I don’t want to write about depression

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I’ve been struggling since Thursday when we left the lodge at Hannagan Meadow.  I thought I was just bummed because we were leaving, but the heavy sadness in my face and chest hasn’t left since Thursday.  I’ve been irritable, tired, on the verge of tears and numb.  It’s depression.  I hate it.

I hate it that my husband and kids ask, “What’s wrong?” because they say I’m acting strange.  I hate it that I’m crying with my kids in the car and have to tell them why… and there is no good reason. I hate that I go to church and spend most of the service praying, “God please let me feel something! Please restore the joy of my salvation!”  I hate it that people at church greet me with, “Hi Sheila, how’s it going?”  And I automatically respond, “Fine. Thanks,” and hope they don’t inquire more.  I hate it that I hide in the bathroom with my hands in my face because I just don’t want to talk to anyone.  I hate it that I know the lady sitting next to me is going through hard things and I feel so empty. I want to reach out to her, but feel like I have nothing to give.

It’s depression and I hate it. I hate writing about it.  I don’t want to write about it.

But one thing I’ve found to be true: If I bring depression out into the light, if I talk about it, write about, not try to hide it, it becomes my servant and not my master.

Yesterday, the tears hit while I was in the car with my boys.  I was staring blankly out the window, the uneasy feeling of nothing matters heavy behind my eyes.  Aware that my sons were there in the silence and were silent too. Probably feeling like something’s wrong. I didn’t want them to have to bear the heaviness of their mom’s heaviness so I grabbed my depression by the hand and drug her out into the light.

“Guys, I just want you to know I’m feeling sad the past few days, and I don’t really know why except this happens to me sometimes.  It’s just depression.  It shows up and I don’t like it and it makes me feel blah and irritable and down in the dumps and sad and I start crying really easy and I just want you guys to know it’s not you.  It’s not your fault.  It’s not because of you that I feel this way.  It’s just a struggle your mom has and God is using even this to make me more like Jesus.”

“Ok mom.” They said in an understanding voice.

I don’t know why so many people experience depression.  I’m sure it’s a combination of our sin and other people’s sin and the decomposing world we live in. But it’s a reality. And the more I try to pretend it’s not real and not a struggle, the more I feel ashamed about it and the more it has it’s hold on me.  But when I bring it out into the light of the internet, or in a conversation, it looses it’s grip.  In the light, I can look at depression through the eyes of my good and sovereign God and see how it’s serving to make me cling to Jesus, be vulnerable with others and have compassion on people with mental illness.

Mental illness effects everyone.  If you’re like I was, you might think it doesn’t effect you and you might wonder why I don’t just pull myself up by the bootstraps and press on.  I have felt that way many times.  And some days I can preach myself right out of a pit.  But when depression has hold of me there are no bootstraps to grab.  Only light to shine.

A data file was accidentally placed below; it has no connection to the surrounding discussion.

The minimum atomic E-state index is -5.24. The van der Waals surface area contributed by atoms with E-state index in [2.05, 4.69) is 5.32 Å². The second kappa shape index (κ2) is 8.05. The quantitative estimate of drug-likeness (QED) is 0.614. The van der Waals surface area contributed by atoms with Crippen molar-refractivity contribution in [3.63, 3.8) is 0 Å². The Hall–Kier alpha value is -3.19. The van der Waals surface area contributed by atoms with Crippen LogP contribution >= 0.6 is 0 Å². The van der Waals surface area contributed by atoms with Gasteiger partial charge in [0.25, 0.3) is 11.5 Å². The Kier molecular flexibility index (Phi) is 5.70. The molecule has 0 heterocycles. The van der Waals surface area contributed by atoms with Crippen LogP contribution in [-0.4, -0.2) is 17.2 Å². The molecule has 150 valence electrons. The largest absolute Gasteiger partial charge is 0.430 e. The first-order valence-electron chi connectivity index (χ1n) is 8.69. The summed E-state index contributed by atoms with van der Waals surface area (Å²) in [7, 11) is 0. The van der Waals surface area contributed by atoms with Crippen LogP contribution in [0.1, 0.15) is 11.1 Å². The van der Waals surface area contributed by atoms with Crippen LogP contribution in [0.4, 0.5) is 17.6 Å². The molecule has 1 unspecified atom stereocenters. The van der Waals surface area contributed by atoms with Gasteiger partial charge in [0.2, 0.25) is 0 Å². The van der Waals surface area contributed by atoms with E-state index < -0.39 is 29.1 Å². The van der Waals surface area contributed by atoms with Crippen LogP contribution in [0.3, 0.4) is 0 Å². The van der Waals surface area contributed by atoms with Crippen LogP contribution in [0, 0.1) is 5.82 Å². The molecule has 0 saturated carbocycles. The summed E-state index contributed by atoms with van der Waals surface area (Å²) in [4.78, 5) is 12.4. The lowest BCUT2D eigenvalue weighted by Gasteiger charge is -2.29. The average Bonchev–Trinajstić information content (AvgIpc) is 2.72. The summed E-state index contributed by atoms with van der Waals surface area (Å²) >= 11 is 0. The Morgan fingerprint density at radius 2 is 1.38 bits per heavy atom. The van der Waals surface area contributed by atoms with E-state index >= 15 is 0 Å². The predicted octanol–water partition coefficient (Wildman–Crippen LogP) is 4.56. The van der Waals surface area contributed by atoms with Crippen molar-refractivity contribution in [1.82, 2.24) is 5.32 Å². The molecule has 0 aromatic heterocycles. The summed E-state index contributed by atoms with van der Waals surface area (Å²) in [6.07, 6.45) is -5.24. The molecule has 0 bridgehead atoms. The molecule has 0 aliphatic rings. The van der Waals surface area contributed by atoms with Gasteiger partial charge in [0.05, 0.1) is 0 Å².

I can’t pull myself up, but I can say here on my blog- I’m struggling. I can tell my kids, “Mom’s sad and it’s not your fault.”  I can tell the lady at church, “I’m tired.”  I can stop hiding this unwanted companion’s presence in my life.

I didn’t want to write about depression today.  I wanted to write some uplifting, encouraging message for someone.  But maybe someone needs to hear someone else say, stop hiding.  Grab depression by the hand and drag her out into the light.  Even if she has to come with tears and awkward confessions of, “I’m struggling.” In the light her hopeless whispers may not completely go away, but there in the light, to your need and mine truth can be spoken.  In the light we can hear, “Hope in God.”

Christ is a great hope for people who live with depression. And even on days like today when I feel numb, I still go to Christ for life and hope.  I still pick up that torn bread and juice of crushed fruit and long for the new life he who walked through hell for me is bringing.

If you’re reading this and you walk a road mostly darkened by depression, I pray you’ll turn to the Man of Sorrows with me. He is our hope. He knows our pain. His words are life. He is with us. We are not alone.

‘ He uncovers the deeps out of darkness and brings deep darkness to light.’ Job 12:22

“…even the darkness is not dark to you; the night is bright as the day, for darkness is as light with you. Psalms 139:12

“The light shines in the darkness, and the darkness has not overcome it.” John 1:5

“I am the light of the world. Whoever follows me will not walk in darkness, but will have the light of life.” John 8:12

“For I am sure that neither death nor life, nor angels nor rulers, nor things present nor things to come, nor powers, nor height nor depth, nor anything else in all creation, will be able to separate us from the love of God in Christ Jesus our Lord. No, in all these things we are more than conquerors through him who loved us.” Romans 8:37-39

2 Comments

  1. I was that person that needed this. Thank you. I go to a church that celebrates being open about what is going on, my pastor constantly says God can’t heal what you don’t reveal, but it’s so hard. I love how open and honest you were with your kids, I don’t know how old they are but I love that when they cross paths with someone else that has depression they will know how to handle it. Thank you for your raw honesty.

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